In order to take proper measurements on a specimen that is being tested, such as a piece of material for a hardness test, proper sample preparation is a key step in order to get accurate data from the test. In sample preparation, you usually have the following steps: sectioning, mounting, coarse grinding, fine grinding, polishing, etching and examination. We are going to explain the grinding and polishing steps in sample preparation.
Sample Preparation – Grinding and polishing explained.
Grinding removes saw marks and levels and cleans the specimen surface. The goal at the end of grinding is to have a surface with minimal damage in which the remaining artifacts that keep the surface from being nice and smooth can be removed during polishing in the shortest possible time. In order to achieve this, the process of grinding uses fixed abrasive particles that produce chips of the specimen material. Aluminum oxide is most widely used in grinding wheels, followed by silicon carbide. Natural and artificial diamonds are used for important special applications. These abrasives are bonded to paper, polymeric or cloth backing materials in the form of grinding discs and grinding belts of various sizes. Limited use is made of standard grinding wheels with abrasives embedded in a bonding material.
Grinding is usually a two-step process. The first step in the grinding process is known as plane grinding. Plane grinding is the process of making the entire surface similar. For example, if the sample surface had several raised areas, plane grinding would flatten those areas to a similar condition as the rest of the surface.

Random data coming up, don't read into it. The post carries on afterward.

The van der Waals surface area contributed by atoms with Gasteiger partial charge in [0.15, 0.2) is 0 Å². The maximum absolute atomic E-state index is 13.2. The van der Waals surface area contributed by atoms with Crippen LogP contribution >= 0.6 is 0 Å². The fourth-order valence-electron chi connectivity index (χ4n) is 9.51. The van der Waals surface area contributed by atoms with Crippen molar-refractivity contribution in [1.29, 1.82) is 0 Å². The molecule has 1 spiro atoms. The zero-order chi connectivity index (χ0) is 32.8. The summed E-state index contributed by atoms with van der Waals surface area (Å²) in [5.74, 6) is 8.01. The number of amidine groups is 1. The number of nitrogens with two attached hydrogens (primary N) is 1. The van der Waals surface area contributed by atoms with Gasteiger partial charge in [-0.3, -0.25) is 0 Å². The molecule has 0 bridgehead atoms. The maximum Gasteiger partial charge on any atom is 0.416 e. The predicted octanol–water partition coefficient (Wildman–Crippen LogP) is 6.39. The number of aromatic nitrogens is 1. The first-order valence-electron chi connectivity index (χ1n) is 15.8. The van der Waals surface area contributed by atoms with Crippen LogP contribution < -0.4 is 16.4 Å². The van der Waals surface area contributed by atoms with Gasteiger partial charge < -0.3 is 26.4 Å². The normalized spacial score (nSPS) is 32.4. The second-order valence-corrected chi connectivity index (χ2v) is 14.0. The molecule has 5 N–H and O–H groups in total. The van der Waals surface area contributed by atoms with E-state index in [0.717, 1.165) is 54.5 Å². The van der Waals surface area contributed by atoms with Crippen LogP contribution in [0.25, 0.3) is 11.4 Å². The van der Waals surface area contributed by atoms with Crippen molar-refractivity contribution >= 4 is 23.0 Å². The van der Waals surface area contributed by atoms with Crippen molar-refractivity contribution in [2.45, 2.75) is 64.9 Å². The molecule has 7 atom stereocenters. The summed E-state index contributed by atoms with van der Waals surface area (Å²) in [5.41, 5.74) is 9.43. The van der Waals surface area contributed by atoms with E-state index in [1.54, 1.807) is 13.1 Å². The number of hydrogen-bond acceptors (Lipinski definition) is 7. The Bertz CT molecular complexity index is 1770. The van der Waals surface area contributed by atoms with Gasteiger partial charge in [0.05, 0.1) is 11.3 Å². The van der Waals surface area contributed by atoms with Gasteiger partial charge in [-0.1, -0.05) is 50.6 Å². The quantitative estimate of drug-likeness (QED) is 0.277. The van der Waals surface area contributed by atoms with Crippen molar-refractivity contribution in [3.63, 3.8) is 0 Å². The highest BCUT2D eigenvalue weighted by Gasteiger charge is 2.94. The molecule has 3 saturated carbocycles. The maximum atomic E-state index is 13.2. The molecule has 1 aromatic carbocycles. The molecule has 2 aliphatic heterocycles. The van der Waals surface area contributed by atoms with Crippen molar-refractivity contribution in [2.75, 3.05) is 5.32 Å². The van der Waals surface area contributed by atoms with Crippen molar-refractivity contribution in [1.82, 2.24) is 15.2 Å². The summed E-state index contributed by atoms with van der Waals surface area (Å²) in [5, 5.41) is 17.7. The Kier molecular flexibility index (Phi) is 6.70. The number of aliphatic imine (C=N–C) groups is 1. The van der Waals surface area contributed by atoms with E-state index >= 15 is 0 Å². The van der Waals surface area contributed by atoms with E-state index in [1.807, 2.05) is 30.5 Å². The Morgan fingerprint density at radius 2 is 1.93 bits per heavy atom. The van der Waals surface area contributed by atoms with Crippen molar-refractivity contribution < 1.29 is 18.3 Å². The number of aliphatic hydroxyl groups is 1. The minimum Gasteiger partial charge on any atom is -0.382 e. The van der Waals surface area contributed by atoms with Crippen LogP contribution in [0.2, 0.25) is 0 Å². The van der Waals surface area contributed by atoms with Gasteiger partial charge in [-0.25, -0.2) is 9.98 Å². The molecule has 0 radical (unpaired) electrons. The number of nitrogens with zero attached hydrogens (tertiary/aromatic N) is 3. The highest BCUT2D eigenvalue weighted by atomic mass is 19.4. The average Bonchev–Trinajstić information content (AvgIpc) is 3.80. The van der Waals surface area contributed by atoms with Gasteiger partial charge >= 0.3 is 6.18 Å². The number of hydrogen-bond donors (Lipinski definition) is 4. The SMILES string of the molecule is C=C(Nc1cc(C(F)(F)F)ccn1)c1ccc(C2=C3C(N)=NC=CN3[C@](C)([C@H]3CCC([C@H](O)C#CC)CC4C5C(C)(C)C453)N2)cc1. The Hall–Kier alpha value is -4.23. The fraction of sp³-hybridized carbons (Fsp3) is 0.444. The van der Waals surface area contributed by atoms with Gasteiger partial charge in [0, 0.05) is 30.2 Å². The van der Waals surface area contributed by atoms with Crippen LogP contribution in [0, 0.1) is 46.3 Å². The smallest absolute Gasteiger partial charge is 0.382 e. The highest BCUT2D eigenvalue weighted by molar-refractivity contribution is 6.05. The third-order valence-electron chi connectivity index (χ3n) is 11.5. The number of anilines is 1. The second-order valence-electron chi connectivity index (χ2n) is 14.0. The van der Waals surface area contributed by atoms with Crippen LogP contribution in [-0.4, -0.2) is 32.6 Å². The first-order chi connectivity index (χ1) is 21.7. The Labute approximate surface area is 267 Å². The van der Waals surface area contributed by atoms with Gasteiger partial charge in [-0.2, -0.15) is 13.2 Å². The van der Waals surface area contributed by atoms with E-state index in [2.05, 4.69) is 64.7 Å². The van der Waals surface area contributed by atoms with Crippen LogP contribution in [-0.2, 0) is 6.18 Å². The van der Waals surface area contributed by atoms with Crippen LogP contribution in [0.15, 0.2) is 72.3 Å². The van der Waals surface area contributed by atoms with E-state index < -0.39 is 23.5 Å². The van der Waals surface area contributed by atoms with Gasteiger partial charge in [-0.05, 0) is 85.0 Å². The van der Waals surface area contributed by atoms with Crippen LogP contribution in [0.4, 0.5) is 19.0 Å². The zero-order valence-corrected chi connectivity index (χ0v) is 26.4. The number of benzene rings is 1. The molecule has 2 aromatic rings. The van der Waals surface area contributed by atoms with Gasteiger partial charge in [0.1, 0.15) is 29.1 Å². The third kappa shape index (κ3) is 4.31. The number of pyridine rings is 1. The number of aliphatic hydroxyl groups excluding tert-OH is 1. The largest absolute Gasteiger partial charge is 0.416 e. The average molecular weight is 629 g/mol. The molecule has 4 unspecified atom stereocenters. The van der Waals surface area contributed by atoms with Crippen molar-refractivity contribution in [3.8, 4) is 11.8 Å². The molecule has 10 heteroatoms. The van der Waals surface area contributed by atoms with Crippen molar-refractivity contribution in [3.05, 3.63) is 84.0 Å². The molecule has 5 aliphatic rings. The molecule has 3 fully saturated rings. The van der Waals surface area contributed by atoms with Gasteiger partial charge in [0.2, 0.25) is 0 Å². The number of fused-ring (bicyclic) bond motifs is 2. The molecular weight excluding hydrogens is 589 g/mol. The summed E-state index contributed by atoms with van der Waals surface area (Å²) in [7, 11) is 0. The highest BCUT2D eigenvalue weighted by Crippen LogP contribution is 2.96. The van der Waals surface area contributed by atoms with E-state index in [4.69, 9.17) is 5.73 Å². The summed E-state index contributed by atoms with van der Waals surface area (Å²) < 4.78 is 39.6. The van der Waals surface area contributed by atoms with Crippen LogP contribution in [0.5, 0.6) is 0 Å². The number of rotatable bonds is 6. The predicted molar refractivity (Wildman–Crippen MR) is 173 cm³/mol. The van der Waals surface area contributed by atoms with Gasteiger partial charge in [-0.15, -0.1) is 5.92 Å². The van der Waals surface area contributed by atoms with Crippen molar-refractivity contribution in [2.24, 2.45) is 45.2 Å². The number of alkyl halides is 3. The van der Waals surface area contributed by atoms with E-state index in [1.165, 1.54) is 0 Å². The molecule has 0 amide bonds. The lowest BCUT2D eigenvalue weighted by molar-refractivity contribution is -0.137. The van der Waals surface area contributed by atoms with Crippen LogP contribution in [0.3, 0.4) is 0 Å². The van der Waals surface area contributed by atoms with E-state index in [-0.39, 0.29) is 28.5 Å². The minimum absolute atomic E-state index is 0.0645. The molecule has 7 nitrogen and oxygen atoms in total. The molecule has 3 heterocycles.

The second step in the grinding process is known as fine grinding. The goal of fine grinding is to reduce damage and surface roughness of samples to a degree that is suitable for polishing. In order to achieve this, it is advisable to inspect the ground surface using a light microscope in order to ensure that all damage from the previous stage, whether that is a cutting or grinding stage, is completely removed. 3-4 papers of different fine grits of abrasives, whether used by grinding wheel, belt grinder, or another method, are needed for fine grinding. The choice of abrasive grits depends on the physical characteristics of the sample material.
Polishing removes the artifacts of grinding while maintaining the integrity of the sample. The goal is to achieve a perfectly smooth, deformation free surface. Such a surface is necessary to observe the true microstructure for subsequent interpretation, testing, or analysis, both qualitative and quantitative. This is achieved with steps of successively finer abrasive particles. These abrasive particles are usually flaky powders of different fineness. A mixture of powder and water is spread over a rotating disc covered with polishing velvet cloth. The specimen is thoroughly washed after each stage of polishing in order to prevent contamination of the polishing cloth by powder particles from the previous stage.
Lapping is another form of polishing, used to correct minor imperfections of shape and produce a perfectly smooth finish. Lapping differs from grinding because it uses a “loose” abrasive instead of bonded abrasives like grinding wheels. The loose abrasive rolls and move freely in all directions, hammering small particles out of the specimen surface using a lapping machine. Lapping machines consist of a rotating table, called a lapping plate, and three or four conditioning rings. Standard machines have lapping plates from 12 in. to 48 in. in diameter.
With softer samples, the loose abrasive grain can get embedded onto the sample, which is undesirable. That is why lapping is only used for the preparation of very hard, brittle materials, such as ceramics and mineralogical specimens.
Grinding and polishing are the last steps in sample preparation, and it is critical to get these steps correct. That is why there should be careful microscopic examination after each phase in order to achieve the perfect smooth surface the sample needs.
Metallurgical Supply Company (METSUCO) has been a leading supplier of polishing and grinding materials and consumables for over 30 years. We serve not only industries such as oil and gas, aerospace, automotive, and heavy manufacturing, but also universities and quality testing labs. Call 713-827-0700 or email firstname.lastname@example.org with inquiries.